4. Think before you speak: Often in our haste to answer questions, we stumble in between our sentences, using pause fillers like “umm” and “err” that will only make our thoughts look incoherent. Gather your thoughts and then answer.

5. Be yourself: Admissions officers have done thousands of interviews and can see through students quicker than psychologists. So, don’t tell them you live for the love of science unless you have a backyard science project to show them. It is better to be honest and truthful as lying in an interview can cost you heavily.

6. Prepare for the general questions: Here is a list of general questions that the interviewers normally ask students:
Why did you choose this course?
Why did you choose this college?
What are your passions, your hobbies and your interests?
What are three interesting things about you that I wouldn’t know from your application?
How do you intend to use your college education to achieve your future goals?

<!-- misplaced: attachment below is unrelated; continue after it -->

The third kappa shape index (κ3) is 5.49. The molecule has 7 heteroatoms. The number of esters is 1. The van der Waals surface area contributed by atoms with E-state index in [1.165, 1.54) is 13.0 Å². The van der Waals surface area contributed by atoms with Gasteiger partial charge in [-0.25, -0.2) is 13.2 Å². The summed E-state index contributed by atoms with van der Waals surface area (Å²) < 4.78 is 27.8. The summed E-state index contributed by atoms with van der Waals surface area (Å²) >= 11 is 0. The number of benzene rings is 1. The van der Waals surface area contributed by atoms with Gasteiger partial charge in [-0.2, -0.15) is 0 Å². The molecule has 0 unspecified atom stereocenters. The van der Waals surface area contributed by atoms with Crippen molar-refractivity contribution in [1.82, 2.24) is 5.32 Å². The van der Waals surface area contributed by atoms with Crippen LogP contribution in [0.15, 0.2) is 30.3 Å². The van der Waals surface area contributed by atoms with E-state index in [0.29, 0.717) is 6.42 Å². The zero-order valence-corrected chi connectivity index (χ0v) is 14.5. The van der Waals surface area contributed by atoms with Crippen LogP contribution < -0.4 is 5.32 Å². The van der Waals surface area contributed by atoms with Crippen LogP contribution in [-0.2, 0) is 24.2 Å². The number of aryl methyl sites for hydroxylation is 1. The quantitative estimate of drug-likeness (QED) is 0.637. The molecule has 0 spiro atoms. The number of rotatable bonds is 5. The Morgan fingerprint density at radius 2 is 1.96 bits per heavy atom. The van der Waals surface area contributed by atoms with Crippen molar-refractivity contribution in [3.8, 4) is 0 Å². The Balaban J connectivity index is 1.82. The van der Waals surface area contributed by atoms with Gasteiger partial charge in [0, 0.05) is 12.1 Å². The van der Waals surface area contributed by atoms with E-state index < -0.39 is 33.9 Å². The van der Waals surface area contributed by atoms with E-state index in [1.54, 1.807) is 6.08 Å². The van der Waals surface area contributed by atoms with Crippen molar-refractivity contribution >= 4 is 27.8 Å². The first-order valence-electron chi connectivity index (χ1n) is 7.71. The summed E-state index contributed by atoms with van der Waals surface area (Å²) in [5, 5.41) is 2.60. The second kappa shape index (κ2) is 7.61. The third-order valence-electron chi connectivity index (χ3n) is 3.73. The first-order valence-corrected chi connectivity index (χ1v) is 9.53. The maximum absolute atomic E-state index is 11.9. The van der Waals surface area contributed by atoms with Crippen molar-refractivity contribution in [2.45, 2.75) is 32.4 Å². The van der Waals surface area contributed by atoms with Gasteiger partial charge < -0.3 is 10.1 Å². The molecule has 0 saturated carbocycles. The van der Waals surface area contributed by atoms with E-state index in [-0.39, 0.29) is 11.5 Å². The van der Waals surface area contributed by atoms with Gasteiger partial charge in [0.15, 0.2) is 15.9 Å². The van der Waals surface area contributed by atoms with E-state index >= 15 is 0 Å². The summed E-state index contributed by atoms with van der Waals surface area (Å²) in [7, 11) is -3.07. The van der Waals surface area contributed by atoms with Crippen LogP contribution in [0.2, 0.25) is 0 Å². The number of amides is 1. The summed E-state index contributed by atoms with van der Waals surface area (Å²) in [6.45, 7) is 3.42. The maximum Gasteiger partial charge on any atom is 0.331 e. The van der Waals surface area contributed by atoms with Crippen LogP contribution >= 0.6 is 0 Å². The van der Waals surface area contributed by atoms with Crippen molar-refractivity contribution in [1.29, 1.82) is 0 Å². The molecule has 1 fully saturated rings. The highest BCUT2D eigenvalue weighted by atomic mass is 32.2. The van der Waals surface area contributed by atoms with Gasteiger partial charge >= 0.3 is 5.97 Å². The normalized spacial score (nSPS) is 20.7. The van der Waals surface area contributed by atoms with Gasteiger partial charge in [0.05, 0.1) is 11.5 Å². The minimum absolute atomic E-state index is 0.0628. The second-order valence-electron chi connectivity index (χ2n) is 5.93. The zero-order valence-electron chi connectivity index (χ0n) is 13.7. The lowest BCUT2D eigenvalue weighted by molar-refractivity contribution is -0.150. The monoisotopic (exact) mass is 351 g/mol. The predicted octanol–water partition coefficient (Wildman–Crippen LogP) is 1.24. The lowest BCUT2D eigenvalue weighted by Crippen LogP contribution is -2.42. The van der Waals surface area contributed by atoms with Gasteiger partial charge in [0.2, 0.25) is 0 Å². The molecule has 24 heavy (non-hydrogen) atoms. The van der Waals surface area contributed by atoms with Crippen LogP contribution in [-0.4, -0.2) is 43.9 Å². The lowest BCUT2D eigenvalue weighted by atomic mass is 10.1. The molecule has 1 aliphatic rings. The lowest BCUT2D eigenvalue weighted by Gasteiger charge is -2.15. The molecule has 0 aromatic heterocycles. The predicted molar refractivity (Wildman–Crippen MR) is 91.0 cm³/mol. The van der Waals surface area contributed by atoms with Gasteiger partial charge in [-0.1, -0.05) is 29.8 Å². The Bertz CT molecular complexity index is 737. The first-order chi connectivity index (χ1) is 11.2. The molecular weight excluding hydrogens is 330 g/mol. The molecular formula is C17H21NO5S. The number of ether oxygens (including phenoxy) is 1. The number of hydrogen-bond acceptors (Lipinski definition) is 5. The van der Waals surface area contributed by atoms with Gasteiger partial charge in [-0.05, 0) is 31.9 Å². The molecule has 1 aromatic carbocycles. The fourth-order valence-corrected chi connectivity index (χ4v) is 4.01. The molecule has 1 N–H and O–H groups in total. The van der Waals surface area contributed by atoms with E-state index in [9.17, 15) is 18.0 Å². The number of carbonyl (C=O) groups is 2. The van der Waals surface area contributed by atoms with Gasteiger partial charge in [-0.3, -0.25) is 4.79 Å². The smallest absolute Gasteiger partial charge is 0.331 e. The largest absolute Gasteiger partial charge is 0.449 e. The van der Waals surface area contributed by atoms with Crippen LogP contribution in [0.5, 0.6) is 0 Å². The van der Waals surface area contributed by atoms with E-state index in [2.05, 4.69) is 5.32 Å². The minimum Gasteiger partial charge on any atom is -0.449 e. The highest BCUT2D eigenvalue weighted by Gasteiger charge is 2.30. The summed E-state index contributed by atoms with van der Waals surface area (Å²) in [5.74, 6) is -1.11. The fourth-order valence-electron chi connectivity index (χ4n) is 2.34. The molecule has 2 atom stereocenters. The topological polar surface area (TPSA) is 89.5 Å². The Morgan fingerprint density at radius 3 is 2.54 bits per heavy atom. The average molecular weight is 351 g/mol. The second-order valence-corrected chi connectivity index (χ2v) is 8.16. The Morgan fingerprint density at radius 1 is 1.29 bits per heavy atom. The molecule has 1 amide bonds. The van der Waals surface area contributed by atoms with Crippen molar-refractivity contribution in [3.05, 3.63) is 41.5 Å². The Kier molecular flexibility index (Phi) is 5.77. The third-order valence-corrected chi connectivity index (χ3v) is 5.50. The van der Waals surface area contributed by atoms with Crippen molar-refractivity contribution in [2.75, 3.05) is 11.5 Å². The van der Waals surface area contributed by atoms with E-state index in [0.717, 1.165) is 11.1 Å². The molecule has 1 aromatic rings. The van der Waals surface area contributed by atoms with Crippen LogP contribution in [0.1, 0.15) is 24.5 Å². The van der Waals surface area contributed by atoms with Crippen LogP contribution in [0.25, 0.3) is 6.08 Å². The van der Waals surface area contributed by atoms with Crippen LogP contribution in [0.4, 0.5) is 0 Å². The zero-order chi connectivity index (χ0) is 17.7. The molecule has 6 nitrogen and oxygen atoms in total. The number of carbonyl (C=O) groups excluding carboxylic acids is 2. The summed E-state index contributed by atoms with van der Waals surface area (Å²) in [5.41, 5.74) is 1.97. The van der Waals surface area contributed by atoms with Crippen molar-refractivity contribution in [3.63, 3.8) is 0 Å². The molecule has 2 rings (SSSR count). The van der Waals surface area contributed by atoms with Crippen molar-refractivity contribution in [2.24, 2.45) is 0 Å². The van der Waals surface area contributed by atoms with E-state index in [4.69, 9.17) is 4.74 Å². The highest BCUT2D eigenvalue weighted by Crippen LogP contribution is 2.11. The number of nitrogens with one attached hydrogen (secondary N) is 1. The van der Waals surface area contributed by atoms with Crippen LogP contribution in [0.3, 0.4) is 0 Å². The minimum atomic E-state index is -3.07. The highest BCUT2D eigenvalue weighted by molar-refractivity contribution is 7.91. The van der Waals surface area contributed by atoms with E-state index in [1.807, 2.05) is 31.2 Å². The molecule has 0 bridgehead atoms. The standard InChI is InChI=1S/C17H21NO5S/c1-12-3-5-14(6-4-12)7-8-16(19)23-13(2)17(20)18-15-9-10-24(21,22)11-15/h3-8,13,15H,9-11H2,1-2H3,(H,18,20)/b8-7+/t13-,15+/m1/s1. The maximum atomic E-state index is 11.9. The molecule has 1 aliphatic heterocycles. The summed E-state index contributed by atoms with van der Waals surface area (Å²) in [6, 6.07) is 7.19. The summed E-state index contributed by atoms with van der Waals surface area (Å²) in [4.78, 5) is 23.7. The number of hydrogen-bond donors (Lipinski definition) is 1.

DU Beat wishes you all the luck for your interviews!


Feature Image Credits: Hindustan Times

Sara Sohail
[email protected]

This spoken word poet from Gargi College went on to win the National Youth Poetry Slam in India in 2016 and also represented India in Chicago’s International Poetry Slam competition. Here are excerpts from our rendezvous with Diksha Bijlani:

Q. How did your National Youth Poetry Slam victory and subsequent presentation at Chicago’s International Slam CUPSI feel like? Has the power of your reach and the charisma of your personality dawned on you yet?